Yeah, for sure. I love also what you said as far as like, how it affects everything else in your life. Because I always feel like I like to work out at the beginning of the day. Having that as a start gives you confidence that if you can lift that heavy thing, you can do something way harder and the rest of your day. It can so easily infiltrate everything else in your life and that mindset shift starts by doing something physical.

    Alex Redmond 24:32
    Absolutely, yeah. Proving yourself that you can do something that you didn't think you could do. It translates into other areas.

    Elizabeth Stein 24:40
    So, let's get into food and nutrition. Is that always part of your journey? Or is that a newer part of your path as well? Did that start at the same time during COVID?

    Alex Redmond 24:53
    Nutrition has been something that I've been teaching clients definitely since my business started. For my journey, it wasn't always how it is now. I struggled with food, especially in the earlier years. In my 20s, I struggled a lot. But through education and working with my coaches early on, I learned to find that balance. And that's something that we help our clients with as well. So as far as what that looks like for me, I have tried to follow, what we call, the 80-20 approach, where most of the time I am focusing on whole foods, I'm getting in those nutrient-dense options, those balanced meals. But I'm not turning down pizza, or ice cream, or things like that. More fun foods, if you want to call it that. Because that's balanced to me. I want to be able to have both, it's just all about moderation. And that's what we teach our clients is, how to have happy hours how to go out to eat with their friends and family, or just have a pizza night, and not feel guilty about that and still make the progress that they want to make. It's just all about how to fit these different things into your day.

    Elizabeth Stein 26:10
    Let's dive into that. That's my philosophy, 80-20. But how do you fit into happy hours? How do you fit in pizza and still have the balance and results and other things that you're looking for in your life?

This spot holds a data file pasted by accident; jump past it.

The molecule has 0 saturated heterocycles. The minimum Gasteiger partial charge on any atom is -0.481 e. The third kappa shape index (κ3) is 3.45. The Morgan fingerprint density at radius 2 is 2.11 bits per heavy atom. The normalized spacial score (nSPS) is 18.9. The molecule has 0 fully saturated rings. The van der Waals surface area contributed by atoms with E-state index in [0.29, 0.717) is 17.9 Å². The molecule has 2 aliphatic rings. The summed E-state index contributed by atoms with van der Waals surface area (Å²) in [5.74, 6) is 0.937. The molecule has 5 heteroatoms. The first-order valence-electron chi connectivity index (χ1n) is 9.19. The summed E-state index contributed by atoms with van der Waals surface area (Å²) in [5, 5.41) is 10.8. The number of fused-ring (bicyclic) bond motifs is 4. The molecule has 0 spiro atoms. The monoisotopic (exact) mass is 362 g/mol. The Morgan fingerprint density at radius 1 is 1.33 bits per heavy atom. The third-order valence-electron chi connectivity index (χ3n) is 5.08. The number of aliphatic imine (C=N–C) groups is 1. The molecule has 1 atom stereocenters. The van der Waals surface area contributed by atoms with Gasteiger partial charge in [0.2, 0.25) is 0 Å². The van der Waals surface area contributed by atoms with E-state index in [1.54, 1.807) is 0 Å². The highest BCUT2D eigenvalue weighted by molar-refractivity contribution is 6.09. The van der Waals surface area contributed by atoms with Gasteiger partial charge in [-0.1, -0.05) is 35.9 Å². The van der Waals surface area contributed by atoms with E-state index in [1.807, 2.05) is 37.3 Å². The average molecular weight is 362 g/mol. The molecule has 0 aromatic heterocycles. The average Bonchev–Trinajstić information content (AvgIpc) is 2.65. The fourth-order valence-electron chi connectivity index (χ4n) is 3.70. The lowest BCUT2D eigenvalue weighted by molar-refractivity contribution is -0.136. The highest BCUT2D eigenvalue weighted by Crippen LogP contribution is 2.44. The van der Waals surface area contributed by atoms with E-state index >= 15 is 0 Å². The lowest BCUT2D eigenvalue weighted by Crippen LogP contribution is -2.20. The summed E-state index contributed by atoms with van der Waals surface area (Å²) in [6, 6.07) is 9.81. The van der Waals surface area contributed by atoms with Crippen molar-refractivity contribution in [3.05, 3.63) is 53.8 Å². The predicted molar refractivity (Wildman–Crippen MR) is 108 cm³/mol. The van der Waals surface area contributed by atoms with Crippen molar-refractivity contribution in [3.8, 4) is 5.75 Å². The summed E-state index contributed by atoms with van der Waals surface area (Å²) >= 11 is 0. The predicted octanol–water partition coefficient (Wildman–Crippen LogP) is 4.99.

Alex Redmond 26:27
    A lot of it does go into planning. Knowing what you have on your schedule coming up, and I know not always you plan, oh, there's a random happy hour that's popping up. I know that. But for the most part, if you're able to look at your schedule and say, okay, this weekend, I have a couple of events that I want to enjoy. Maybe it's a wedding, or you're going out to a movie, you want to have these more fun foods. Just take that into account and backtrack from there. So it's like, okay, I have these events, how can I maybe make these meals a little bit healthier leading up to that, so that I've had more of that 80-20 type of approach. Now, personally, with a lot of our clients, not all of them use macros, so we're able to teach our clients how that fits into their diet, and where you can make the space. So if you get to the end of the day, and you want some chocolate, awesome. Like, let's find a way to make it fit. It's like a puzzle piece. And that could go down a whole rabbit hole with macros. But that's a great way to learn how to find that flexibility in your diet is by understanding macros and that flexible dieting approach. But either way, it does come down to trying to plan a little bit ahead and just say like, what are my options here? And what am I willing to sacrifice or not sacrifice on these days that I have coming up?

    Elizabeth Stein 27:43